Covid-19 complicates college athletics recruiting

With high school athletics shut down because of COVID-19, athletes face a new set of challenges



Junior Ben Yoder running at a New Trier open meet this season

Since school was called off due to COVID-19 on Mar. 12, the college recruitment process has been disrupted for spring athletes. 

Though recruitment methods vary from sport to sport, in normal times, coaches evaluate athletes based on competitive performance above all else. With no high school sporting events taking place, athletes are now unable to show off their skills to college coaches. 

For junior Ben Yoder, a sprinter on the boys track & field team, the disruption has prevented him from improving his times to the level many college coaches expect. In the 400 metres, for example, Yoder had hoped to drop a few seconds off his personal record of 54.4 seconds this spring season.

“I was hoping to bring my [400 meter] time down to the point where I could improve in smaller increments, but now the gap is still pretty sizable, so I will have to deal with that entire chunk senior year,” he said. 

In many high school sports, including track & field, junior year is the most important recruiting year because college coaches fill out much of their incoming class based on junior year performances. 

While junior year is important in sports like softball, summer college clinics and club team tournaments are even more important. Because softball is less numbers-driven than track & field, players focus more on getting exposure in front of college coaches.

Coaches are going to have to be more flexible and creative in how they find talent, and athletes are going to have to do their best to work around the current difficulties”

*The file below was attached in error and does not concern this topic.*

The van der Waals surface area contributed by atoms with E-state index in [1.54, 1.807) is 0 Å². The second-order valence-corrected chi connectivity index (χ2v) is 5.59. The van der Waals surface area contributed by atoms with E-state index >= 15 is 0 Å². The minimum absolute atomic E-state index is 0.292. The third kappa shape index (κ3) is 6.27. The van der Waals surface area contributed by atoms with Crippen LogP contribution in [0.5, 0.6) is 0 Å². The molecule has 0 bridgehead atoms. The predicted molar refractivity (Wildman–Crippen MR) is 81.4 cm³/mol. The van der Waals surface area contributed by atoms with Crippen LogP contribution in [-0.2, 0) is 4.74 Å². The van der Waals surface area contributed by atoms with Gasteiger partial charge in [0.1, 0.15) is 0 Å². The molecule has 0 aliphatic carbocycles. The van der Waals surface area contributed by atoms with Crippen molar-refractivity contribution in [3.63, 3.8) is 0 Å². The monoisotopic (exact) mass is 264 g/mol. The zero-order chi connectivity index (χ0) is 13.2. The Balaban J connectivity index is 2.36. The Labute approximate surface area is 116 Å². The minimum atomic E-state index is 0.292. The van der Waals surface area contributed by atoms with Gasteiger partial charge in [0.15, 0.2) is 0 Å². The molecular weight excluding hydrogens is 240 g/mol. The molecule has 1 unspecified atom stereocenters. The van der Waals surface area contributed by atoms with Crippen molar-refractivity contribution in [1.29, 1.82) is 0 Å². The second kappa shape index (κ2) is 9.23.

According to junior softball player Taylor Daniels, COVID-19 disrupting these tournaments is a major concern for uncommitted players. 

“A lot of [these events] are probably going to get cancelled or postponed this summer,” said Daniels. “At that point, pretty much all you’re left with is videos of yourself hitting in the backyard or at a field if you have access to that.”  

COVID-19 is also a major recruiting concern for many fall and winter athletes. In field hockey, a fall sport, offseason events are just as important for recruiting as in softball. 

“I was supposed to go to four clinics throughout March and April, but they were all cancelled,” said junior field hockey goalie Bella Lauber. 

Despite these challenges, most athletes who hope to compete in college have continued to work hard so they do not come back rusty when all of this is over. Daniels outlined her training regimen.

“My training has been limited, but I’ve been able to work out at home with the weights that I have and I’ve been going on runs,” she said. “I’m also lucky that I’ve got a tee and a net in the backyard and I go to hit almost everyday and I get limited field work in.”  

Continuing to work out is important for athletes because it is difficult to predict when sports seasons will start up again. Lauber hopes that sports will resume by the end of the school year.  

“It would be really nice if it all clears up by the end of May because we have a really big tournament in June that’s not cancelled yet, and that’s a really big exposure thing,” said Lauber.

Lauber acknowledged, though, that sports may not restart until well into the summer or later. 

“I don’t think we’re going to go back to school,” she said. “Field hockey wise, I think they’re probably going to have to postpone the end of May tournament, and I think they’re probably going to postpone [other tournaments] beyond that” 

Just as with everything else, recruiting for college athletics will be very different moving forward. Unfortunately, for both college coaches and high school athletes, there will be no way around it. 

According to the IHSA, spring sports seasons will remain closed through at least April 30. Sports will resume if school restarts on May 1, though such a positive outcome seems unlikely in light of the ongoing pandemic. 

Coaches are going to have to be more flexible and creative in how they find talent, and athletes are going to have to do their best to work around the current difficulties. 

“I think that it’s just going to be a rough year when it comes to recruiting,” said Yoder. “Colleges might have a little more leniency, just because they know that kids weren’t able to train and practice how they normally would… It’s just going to be kind of an up-hill climb.”